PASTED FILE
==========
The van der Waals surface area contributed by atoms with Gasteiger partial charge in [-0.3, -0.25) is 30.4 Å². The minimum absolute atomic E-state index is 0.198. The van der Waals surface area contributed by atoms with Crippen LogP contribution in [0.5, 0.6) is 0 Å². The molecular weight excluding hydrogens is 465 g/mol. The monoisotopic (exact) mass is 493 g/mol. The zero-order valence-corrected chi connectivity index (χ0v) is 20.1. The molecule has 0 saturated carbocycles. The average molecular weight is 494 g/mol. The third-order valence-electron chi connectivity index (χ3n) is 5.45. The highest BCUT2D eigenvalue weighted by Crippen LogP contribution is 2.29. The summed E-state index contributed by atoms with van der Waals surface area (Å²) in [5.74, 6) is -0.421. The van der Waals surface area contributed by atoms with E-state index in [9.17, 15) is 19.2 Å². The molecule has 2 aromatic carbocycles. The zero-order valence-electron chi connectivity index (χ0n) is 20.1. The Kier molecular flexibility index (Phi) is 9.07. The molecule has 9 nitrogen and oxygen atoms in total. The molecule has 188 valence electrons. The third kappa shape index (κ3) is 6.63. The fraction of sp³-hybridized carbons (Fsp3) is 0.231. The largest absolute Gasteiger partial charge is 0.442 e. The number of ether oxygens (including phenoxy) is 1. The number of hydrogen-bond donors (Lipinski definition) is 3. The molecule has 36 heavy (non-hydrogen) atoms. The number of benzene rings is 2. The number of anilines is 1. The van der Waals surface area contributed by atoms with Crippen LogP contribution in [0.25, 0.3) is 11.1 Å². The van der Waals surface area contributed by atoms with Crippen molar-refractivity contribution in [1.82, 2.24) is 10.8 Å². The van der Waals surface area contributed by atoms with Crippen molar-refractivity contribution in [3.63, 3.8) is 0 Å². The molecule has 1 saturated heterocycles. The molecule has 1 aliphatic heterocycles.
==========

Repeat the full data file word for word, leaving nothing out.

The van der Waals surface area contributed by atoms with Gasteiger partial charge in [-0.3, -0.25) is 30.4 Å². The minimum absolute atomic E-state index is 0.198. The van der Waals surface area contributed by atoms with Crippen LogP contribution in [0.5, 0.6) is 0 Å². The molecular weight excluding hydrogens is 465 g/mol. The monoisotopic (exact) mass is 493 g/mol. The zero-order valence-corrected chi connectivity index (χ0v) is 20.1. The molecule has 0 saturated carbocycles. The average molecular weight is 494 g/mol. The third-order valence-electron chi connectivity index (χ3n) is 5.45. The highest BCUT2D eigenvalue weighted by Crippen LogP contribution is 2.29. The summed E-state index contributed by atoms with van der Waals surface area (Å²) in [5.74, 6) is -0.421. The van der Waals surface area contributed by atoms with E-state index in [9.17, 15) is 19.2 Å². The molecule has 2 aromatic carbocycles. The zero-order valence-electron chi connectivity index (χ0n) is 20.1. The Kier molecular flexibility index (Phi) is 9.07. The molecule has 9 nitrogen and oxygen atoms in total. The molecule has 188 valence electrons. The third kappa shape index (κ3) is 6.63. The fraction of sp³-hybridized carbons (Fsp3) is 0.231. The largest absolute Gasteiger partial charge is 0.442 e. The number of ether oxygens (including phenoxy) is 1. The number of hydrogen-bond donors (Lipinski definition) is 3. The molecule has 36 heavy (non-hydrogen) atoms. The number of benzene rings is 2. The number of anilines is 1. The van der Waals surface area contributed by atoms with Crippen LogP contribution in [0.25, 0.3) is 11.1 Å². The van der Waals surface area contributed by atoms with Crippen molar-refractivity contribution in [1.82, 2.24) is 10.8 Å². The van der Waals surface area contributed by atoms with Crippen molar-refractivity contribution in [3.63, 3.8) is 0 Å². The molecule has 1 saturated heterocycles. The molecule has 1 aliphatic heterocycles.